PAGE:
Yes, Campo did finish ranked ahead of No. 3 Harvard-Westlake last season, but without NorCal regionals or even sectional playoffs in the CIF North Coast Section, it still remains to be seen how competitive the Cougars can be with Sierra Canyon or Corona Centennial in the race for the state’s first CIF open championship since 2018-19. We know Harvard-Westlake can be, but Campo’s core group of players just didn’t have the opportunity to play teams of that caliber in 2020-21. Still, head coach Steven Dyer’s team enters the season with three returning starters and 10 lettermen off a club that was NorCal’s highest-rated last season and capturing the 2019-20 NorCal D1 championship. St. Mary’s-bound Aidan Mahaney (6-2, Sr.), the Bay Area Player of the Year in 2019-20, is back and what’s really interesting is last year’s team excelled with him playing only six games. At full strength, Mahaney makes Cade Bennett (6-0, Sr.), a second team all-state underclass choice at the son of St. Mary’s coach Randy Bennett, a better player. With second team all-Diablo Athletic League choice Shane O’Reilly (6-3, Jr.) and Logan Robeson (6-3, Jr.) back, Dyer has a backcourt that can rival any in the state. The Cougars can really shoot it as a team, and the terrific chemistry helps offset what the front court may lack in athleticism. Veterans Matt Radell (6-6, Sr.) and Nicolai Bell (6-8, Sr.) give this team size and the ability to give the opposition multiple offensive looks while opening up opportunities for Mahaney and Bennett. As if the 10 lettermen returning aren’t going to make this team a tough out, Campo also had a 15-0 JV team, with Tyler Bergren (5-6, So.) and Dylan Mansour (6-2, So.) the best of the lot moving up for a group on a current 19-game winning streak. That streak will be tested vs. No. 26 Dublin at the NorCal Tip-Off Classic on Nov. 27.
5. (2) Etiwanda 14-2
Similar to Inland Empire rival Centennial, the Eagles exercised some major demons in last year’s post-season by knocking off Sierra Canyon in the SoCal open semifinals and defeating state No. 1 Torrey Pines to win the program’s first SoCal regional championship. Prior to last year’s compacted spring season, Etiwanda was 0-5 in regional championships, including two heart-breaking losses to Sierra Canyon. The Eagles lost more firepower than Centennial, but have plenty of talent to make another run at a section and regional open title. Coach Dave Kleckner (664-202 won-loss record) has another talent-laden squad and some young players coming up that should keep the program strong for at least the next three years. Jimmy Baker (6-1, Jr.) is a good all-around point guard and was a second team all-state underclass choice. Curtis Williams (6-5, Jr.) is an athletic wing who could be one of the state’s break-out performers. He was first team all-state underclass. New Mexico-bound Quinten Webb (6-6, Sr.) is one of the state’s most athletic wings and if he develops consistency in his offensive attack that will only make Williams, Alton Hamilton (6-6, Jr.) and Channing Cade (6-5, Jr.) that much more productive. A strong core of young players, including Amaree Campbell (5-10, So.), Jeremy Williams (6-2, So.), Carrington Pierce (6-0, So.), and Zion Booker (6-4, Fr.) means Clamp City will be tough for years to come and a few may be contributors come playoff time. This is a typical Etiwanda club of recent years with plenty of interchangeable parts and excellent man-to-man defense that must show it can knock down big perimeter shots and free throws against key opponents. Last season, Etiwanda finished No. 2 in the state for the fourth time since 2012-13, but has still not captured a CIF state crown.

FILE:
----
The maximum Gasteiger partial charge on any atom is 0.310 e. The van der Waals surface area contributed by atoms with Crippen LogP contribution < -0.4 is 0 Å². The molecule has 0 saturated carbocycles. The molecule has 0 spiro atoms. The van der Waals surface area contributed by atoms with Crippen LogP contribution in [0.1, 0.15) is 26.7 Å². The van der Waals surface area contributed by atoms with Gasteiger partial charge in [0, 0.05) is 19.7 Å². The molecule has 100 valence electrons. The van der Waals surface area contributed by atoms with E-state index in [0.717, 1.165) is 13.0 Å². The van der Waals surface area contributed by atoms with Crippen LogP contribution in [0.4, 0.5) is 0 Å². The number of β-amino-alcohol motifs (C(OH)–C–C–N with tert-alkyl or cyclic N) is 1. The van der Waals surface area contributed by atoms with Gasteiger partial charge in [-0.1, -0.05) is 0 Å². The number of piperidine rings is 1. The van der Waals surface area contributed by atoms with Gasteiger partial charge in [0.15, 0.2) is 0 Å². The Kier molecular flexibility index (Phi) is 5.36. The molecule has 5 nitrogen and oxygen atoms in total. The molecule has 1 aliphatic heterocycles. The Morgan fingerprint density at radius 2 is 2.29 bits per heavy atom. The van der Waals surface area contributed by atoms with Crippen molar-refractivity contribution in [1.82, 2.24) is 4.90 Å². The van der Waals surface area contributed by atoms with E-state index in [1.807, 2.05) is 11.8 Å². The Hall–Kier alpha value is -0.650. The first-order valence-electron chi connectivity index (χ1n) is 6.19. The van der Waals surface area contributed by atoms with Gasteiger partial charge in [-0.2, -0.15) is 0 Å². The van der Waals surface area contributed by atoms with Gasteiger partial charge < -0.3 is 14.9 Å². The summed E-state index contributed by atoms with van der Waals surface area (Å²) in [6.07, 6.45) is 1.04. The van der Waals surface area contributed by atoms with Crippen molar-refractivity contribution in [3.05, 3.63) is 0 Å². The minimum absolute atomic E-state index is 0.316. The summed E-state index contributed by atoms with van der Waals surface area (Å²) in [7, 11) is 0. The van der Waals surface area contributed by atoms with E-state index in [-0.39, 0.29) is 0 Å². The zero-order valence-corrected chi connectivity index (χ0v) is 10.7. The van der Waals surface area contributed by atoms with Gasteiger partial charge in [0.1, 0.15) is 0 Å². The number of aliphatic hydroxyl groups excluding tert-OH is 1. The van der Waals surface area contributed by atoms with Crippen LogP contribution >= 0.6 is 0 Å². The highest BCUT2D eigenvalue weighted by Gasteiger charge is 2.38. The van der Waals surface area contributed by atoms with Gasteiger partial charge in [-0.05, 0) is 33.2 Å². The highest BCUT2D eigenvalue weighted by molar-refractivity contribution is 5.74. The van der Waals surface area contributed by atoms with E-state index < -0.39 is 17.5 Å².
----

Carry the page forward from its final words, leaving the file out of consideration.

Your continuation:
6. (11) Modesto Christian 15-0
The Crusaders are the top team in the CIF Sac Joaquin Section and will be a prime contender for the NorCal open title as long as the team stays healthy. The program has been hit by the injury bug in recent seasons and last season, of course, there were no section or regional playoffs for this talented unit. Jamari Phillips (6-3, So.) is one of the best players in his class nationally and returns with norms of 18 ppg while shooting 40 percent from 3-point range. B.J. Davis (6-1, Jr.) was all-state underclass last season (12.5 ppg, 3 apg, 4.5 spg) then completely blew up this summer. He’s one of the state’s quickest point guards and makes Darius Smith (6-2, Jr.) even more dangerous in coach Brice Fantazia’s three-guard attack. Smith averaged 10 ppg, 7.5 rpg and 4.5 apg. Up front, Manasse Itete (6-6, So.) is a load to handle, while Prince Oseya (6-10, Jr.) provides rim protection and length on the boards. Alex Argandar (6-2, Sr.) and Devin Day (6-3, Sr.) provide senior leadership and Argandar in particular is underrated statewide. As if that’s not enough, newcomers Ty Virgil (6-3, So.) and Zeke Davis (6-3, Fr.) provide even more depth for a club that should be excellent defensively. Modesto Christian will open with No. 15 San Joaquin Memorial at the NorCal Tip-Off Classic. The Crusaders also participate in the Nike Clovis West Invitational (Dec. 7-11) and the Quincy Shootout in Illinois against Cardinal Ritter of St. Louis and St. Rita of Chicago.
7. (5) Damien (La Verne) 29-4